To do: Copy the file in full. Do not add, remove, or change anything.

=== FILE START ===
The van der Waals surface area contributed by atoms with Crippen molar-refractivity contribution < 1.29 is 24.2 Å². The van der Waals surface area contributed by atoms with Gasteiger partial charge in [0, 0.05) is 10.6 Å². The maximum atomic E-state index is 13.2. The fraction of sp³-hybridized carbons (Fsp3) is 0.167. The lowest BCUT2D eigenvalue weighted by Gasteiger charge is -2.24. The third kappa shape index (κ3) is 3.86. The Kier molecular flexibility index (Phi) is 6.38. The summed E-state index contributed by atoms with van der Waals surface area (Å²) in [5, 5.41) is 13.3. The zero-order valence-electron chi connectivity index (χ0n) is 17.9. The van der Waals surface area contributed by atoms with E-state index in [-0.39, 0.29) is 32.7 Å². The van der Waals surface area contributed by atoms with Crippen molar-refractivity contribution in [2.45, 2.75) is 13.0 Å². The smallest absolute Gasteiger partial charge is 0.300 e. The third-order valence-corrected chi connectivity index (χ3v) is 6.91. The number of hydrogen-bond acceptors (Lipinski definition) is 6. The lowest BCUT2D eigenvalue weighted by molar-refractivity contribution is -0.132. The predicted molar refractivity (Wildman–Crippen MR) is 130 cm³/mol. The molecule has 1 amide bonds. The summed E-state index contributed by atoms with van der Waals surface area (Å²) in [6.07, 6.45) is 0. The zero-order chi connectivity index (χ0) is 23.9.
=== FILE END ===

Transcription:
The van der Waals surface area contributed by atoms with Crippen molar-refractivity contribution < 1.29 is 24.2 Å². The van der Waals surface area contributed by atoms with Gasteiger partial charge in [0, 0.05) is 10.6 Å². The maximum atomic E-state index is 13.2. The fraction of sp³-hybridized carbons (Fsp3) is 0.167. The lowest BCUT2D eigenvalue weighted by Gasteiger charge is -2.24. The third kappa shape index (κ3) is 3.86. The Kier molecular flexibility index (Phi) is 6.38. The summed E-state index contributed by atoms with van der Waals surface area (Å²) in [5, 5.41) is 13.3. The zero-order valence-electron chi connectivity index (χ0n) is 17.9. The van der Waals surface area contributed by atoms with E-state index in [-0.39, 0.29) is 32.7 Å². The van der Waals surface area contributed by atoms with Crippen molar-refractivity contribution in [2.45, 2.75) is 13.0 Å². The smallest absolute Gasteiger partial charge is 0.300 e. The third-order valence-corrected chi connectivity index (χ3v) is 6.91. The number of hydrogen-bond acceptors (Lipinski definition) is 6. The lowest BCUT2D eigenvalue weighted by molar-refractivity contribution is -0.132. The predicted molar refractivity (Wildman–Crippen MR) is 130 cm³/mol. The molecule has 1 amide bonds. The summed E-state index contributed by atoms with van der Waals surface area (Å²) in [6.07, 6.45) is 0. The zero-order chi connectivity index (χ0) is 23.9.